The unexpected death a few days ago of Nestor Kirchner deprived not only Argentina of a remarkable, albeit controversial leader. It also took away an exemplary figure in the Global South when it came to dealing with international financial institutions.
Kirchner defied the creditors. More importantly, he got away with it.
The full significance of Kirchner’s moves must be seen in the context of the economy he inherited on his election as Argentine president in 2003. The country was bankrupt, having defaulted on $100 billion of its debt. The economy was in a depression, its gross domestic product having declined by over 16 percent that year. Unemployment stood at 21.5 percent of the work force, and 53 percent of Argentines had been pushed below the poverty line. What was once the richest country in Latin America in terms of per capita income plunged below Peru and parts of Central America.
Argentina’s crisis stemmed from its faithful adherence to the neoliberal model. The financial liberalization that served as the proximate cause of the collapse was part and parcel of a broader program of radical economic restructuring. Argentina had been the poster child of globalization, Latin-style. It brought down its trade barriers faster than most other countries in Latin America and liberalized its capital account more radically. It followed a comprehensive privatization program involving the sale of 400 state enterprises — including airlines, oil companies, steel, insurance companies, telecommunications, postal services, and petrochemicals – a complex responsible for about seven percent of the nation’s annual domestic product.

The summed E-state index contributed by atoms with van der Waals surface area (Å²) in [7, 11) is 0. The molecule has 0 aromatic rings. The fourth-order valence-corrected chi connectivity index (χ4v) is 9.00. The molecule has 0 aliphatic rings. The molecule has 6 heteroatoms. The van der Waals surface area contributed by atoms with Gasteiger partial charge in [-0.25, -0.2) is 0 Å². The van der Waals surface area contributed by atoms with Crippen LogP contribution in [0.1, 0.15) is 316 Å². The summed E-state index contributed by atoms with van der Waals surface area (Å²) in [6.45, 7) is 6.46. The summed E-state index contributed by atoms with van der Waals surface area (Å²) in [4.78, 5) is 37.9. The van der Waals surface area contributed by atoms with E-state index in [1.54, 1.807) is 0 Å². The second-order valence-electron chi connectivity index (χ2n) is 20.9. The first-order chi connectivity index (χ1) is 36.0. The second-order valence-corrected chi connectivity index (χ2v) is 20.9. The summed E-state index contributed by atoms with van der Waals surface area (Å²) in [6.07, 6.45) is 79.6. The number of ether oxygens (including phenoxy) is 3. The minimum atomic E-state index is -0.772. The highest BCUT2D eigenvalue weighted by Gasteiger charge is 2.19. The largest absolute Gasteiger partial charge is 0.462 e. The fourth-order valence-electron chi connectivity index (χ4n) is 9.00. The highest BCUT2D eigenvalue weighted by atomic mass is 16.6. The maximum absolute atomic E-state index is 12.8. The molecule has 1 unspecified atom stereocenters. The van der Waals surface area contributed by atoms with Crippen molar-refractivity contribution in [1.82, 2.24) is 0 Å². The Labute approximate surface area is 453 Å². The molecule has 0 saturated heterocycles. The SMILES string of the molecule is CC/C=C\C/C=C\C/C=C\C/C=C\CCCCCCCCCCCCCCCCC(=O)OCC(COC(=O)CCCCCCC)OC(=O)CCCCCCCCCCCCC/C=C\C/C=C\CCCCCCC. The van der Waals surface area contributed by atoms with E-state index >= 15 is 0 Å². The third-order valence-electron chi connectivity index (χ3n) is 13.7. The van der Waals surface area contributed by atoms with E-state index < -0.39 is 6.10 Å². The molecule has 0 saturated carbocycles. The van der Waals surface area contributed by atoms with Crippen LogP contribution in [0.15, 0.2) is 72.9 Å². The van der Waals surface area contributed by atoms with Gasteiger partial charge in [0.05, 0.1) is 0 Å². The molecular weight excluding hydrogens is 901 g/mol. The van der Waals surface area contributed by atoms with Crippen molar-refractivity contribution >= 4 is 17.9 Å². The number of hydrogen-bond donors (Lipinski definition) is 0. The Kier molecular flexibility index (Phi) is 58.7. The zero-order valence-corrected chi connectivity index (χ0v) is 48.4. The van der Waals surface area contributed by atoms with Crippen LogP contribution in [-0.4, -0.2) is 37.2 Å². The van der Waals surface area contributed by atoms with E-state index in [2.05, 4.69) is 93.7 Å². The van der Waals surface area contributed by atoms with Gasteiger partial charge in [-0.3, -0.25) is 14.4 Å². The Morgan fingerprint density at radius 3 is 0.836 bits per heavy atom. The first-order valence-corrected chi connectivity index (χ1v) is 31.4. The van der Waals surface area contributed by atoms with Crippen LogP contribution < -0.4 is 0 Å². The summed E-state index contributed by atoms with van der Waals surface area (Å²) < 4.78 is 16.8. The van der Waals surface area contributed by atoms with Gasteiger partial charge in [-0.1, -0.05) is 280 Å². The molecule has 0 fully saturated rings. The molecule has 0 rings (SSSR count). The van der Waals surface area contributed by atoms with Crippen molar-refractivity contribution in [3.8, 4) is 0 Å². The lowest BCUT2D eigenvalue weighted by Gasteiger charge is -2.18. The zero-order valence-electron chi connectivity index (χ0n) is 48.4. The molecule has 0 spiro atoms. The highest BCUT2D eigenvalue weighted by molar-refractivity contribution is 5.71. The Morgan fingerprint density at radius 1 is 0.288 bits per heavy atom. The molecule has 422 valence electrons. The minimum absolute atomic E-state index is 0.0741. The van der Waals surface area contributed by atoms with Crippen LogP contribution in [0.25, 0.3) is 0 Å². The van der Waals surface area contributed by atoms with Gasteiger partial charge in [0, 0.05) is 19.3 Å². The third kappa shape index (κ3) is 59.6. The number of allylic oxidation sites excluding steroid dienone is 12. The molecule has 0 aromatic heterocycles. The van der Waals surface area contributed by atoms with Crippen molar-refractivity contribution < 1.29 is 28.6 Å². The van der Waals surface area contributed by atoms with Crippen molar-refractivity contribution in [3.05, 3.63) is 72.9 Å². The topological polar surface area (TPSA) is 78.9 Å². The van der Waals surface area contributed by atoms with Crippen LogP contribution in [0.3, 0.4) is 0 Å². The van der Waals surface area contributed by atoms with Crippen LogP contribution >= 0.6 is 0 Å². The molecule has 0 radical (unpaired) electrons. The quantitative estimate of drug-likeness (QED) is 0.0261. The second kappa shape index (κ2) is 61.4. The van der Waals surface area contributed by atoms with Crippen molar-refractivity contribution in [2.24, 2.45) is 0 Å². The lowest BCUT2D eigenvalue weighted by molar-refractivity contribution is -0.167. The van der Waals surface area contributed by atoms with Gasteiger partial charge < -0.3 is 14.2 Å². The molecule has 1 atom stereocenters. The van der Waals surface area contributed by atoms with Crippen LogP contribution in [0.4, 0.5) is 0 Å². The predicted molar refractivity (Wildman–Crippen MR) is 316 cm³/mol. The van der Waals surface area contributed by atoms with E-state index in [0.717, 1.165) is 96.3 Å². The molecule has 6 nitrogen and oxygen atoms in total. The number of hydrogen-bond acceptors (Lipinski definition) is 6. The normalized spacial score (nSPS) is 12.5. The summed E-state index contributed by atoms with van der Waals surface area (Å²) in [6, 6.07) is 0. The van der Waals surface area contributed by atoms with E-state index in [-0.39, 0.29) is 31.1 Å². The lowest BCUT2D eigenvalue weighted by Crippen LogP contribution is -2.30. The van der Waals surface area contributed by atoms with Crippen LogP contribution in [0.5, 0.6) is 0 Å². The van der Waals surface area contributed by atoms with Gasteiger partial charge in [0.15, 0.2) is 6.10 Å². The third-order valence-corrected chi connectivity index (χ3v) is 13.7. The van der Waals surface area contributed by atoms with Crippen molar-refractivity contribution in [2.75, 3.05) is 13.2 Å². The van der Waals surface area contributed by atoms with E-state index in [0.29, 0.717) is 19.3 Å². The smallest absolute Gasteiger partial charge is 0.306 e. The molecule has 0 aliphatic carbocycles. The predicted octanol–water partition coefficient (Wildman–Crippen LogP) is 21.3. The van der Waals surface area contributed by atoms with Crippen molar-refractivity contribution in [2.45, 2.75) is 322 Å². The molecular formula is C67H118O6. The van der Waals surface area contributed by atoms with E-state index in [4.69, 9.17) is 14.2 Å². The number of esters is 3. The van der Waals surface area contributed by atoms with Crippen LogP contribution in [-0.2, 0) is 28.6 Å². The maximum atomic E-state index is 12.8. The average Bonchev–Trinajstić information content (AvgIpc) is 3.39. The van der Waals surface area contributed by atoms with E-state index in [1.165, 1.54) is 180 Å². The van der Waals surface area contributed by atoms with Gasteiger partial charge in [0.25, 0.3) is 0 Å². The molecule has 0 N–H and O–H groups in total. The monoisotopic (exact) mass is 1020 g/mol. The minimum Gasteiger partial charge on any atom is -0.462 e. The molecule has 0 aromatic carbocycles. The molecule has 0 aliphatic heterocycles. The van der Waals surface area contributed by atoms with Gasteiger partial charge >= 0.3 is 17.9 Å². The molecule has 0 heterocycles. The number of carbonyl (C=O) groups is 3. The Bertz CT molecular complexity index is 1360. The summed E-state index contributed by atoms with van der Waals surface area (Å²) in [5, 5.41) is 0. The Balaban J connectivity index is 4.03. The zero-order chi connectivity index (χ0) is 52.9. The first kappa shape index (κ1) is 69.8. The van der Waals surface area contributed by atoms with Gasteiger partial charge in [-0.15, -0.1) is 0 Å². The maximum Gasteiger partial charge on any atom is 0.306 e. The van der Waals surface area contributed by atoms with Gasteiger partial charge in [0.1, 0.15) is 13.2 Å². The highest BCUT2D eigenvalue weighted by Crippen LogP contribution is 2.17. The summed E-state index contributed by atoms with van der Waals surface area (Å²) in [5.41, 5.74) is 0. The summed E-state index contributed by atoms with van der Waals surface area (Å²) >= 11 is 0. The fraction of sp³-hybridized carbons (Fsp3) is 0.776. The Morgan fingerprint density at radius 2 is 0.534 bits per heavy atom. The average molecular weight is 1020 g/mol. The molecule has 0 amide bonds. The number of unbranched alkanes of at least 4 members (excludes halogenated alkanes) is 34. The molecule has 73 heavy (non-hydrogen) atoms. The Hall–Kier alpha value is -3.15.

In the most touching gesture of neoliberal faith, Buenos Aires adopted a currency board and thereby voluntarily gave up any meaningful control over the domestic impact of a volatile global economy. This system tied the quantity of pesos in circulation to the quantity of in-coming dollars. This policy, as the Washington Post writer Paul Blustein observed, handed over control of Argentina’s monetary policy to Alan Greenspan, the U.S. Federal Reserve chief who was on top of the world’s supply of dollars. This was, effectively, the dollarization of the country’s currency.
The U.S. Treasury Department and its surrogate, the International Monetary Fund (IMF), either urged or approved of all of these measures. In fact, even with financial liberalization called into question in the wake of the Asian financial crisis of 1997-98, then-Secretary of the Treasury Larry Summers extolled Argentina’s selling off of its banking sector as a model for the developing world: “Today, fully 50 percent of the banking sector, 70 percent of private banks, in Argentina are foreign-controlled, up from 30 percent in 1994. The result is a deeper, more efficient market, and external investors with a greater stake in staying put.”
As the dollar rose in value, so did the peso, making Argentine goods non-competitive both globally and locally. Raising tariff barriers against imports was not an option owing to the technocrats’ commitment to the neoliberal tenet of free trade. Instead, borrowing heavily to fund the dangerously widening trade gap, Argentina spiraled into debt. The more it borrowed, the higher the interest rates rose as international creditors grew increasingly alarmed. Money began leaving the country. Foreign control of the banking system facilitated the outflow of much-needed capital by banks that became increasingly reluctant to lend, both to the government and to local businesses.
Backed by the IMF, the neoliberal government nevertheless continued to keep the country in the straitjacket that the peso-dollar currency board arrangement had become. As George Soros observed, Argentina “sacrificed practically everything on the altar of maintaining the currency board and meeting international obligations.”